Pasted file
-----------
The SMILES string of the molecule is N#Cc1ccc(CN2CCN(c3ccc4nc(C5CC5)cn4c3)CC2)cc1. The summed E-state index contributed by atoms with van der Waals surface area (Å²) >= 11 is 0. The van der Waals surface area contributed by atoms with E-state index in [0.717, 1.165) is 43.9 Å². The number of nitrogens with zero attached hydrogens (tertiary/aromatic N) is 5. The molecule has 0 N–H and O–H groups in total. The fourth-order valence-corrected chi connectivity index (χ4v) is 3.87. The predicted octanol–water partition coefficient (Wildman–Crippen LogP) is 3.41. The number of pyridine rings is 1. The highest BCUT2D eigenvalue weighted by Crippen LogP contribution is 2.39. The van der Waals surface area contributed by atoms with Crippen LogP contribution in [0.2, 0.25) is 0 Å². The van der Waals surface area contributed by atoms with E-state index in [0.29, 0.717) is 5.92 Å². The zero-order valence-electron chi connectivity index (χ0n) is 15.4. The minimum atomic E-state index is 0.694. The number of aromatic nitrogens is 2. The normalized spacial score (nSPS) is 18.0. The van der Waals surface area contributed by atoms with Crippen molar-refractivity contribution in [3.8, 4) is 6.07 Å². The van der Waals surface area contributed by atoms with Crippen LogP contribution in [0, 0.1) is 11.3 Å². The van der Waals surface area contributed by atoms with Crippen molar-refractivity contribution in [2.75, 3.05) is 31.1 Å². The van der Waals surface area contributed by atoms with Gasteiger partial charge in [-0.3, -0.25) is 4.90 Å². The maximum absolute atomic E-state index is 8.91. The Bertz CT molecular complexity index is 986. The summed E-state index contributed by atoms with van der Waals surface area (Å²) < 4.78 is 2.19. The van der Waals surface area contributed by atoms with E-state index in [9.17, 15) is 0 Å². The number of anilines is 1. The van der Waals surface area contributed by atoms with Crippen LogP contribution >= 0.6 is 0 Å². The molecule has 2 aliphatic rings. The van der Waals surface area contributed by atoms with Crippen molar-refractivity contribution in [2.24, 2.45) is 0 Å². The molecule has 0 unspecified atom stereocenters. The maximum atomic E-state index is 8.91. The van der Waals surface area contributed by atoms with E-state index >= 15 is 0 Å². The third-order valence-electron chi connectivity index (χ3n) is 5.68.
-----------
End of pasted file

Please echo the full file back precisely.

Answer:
The SMILES string of the molecule is N#Cc1ccc(CN2CCN(c3ccc4nc(C5CC5)cn4c3)CC2)cc1. The summed E-state index contributed by atoms with van der Waals surface area (Å²) >= 11 is 0. The van der Waals surface area contributed by atoms with E-state index in [0.717, 1.165) is 43.9 Å². The number of nitrogens with zero attached hydrogens (tertiary/aromatic N) is 5. The molecule has 0 N–H and O–H groups in total. The fourth-order valence-corrected chi connectivity index (χ4v) is 3.87. The predicted octanol–water partition coefficient (Wildman–Crippen LogP) is 3.41. The number of pyridine rings is 1. The highest BCUT2D eigenvalue weighted by Crippen LogP contribution is 2.39. The van der Waals surface area contributed by atoms with Crippen LogP contribution in [0.2, 0.25) is 0 Å². The van der Waals surface area contributed by atoms with E-state index in [0.29, 0.717) is 5.92 Å². The zero-order valence-electron chi connectivity index (χ0n) is 15.4. The minimum atomic E-state index is 0.694. The number of aromatic nitrogens is 2. The normalized spacial score (nSPS) is 18.0. The van der Waals surface area contributed by atoms with Crippen molar-refractivity contribution in [3.8, 4) is 6.07 Å². The van der Waals surface area contributed by atoms with Crippen LogP contribution in [0, 0.1) is 11.3 Å². The van der Waals surface area contributed by atoms with Crippen molar-refractivity contribution in [2.75, 3.05) is 31.1 Å². The van der Waals surface area contributed by atoms with Gasteiger partial charge in [-0.3, -0.25) is 4.90 Å². The maximum absolute atomic E-state index is 8.91. The Bertz CT molecular complexity index is 986. The summed E-state index contributed by atoms with van der Waals surface area (Å²) < 4.78 is 2.19. The van der Waals surface area contributed by atoms with E-state index in [9.17, 15) is 0 Å². The number of anilines is 1. The van der Waals surface area contributed by atoms with Crippen LogP contribution >= 0.6 is 0 Å². The molecule has 2 aliphatic rings. The van der Waals surface area contributed by atoms with Crippen molar-refractivity contribution in [2.24, 2.45) is 0 Å². The molecule has 0 unspecified atom stereocenters. The maximum atomic E-state index is 8.91. The van der Waals surface area contributed by atoms with E-state index >= 15 is 0 Å². The third-order valence-electron chi connectivity index (χ3n) is 5.68.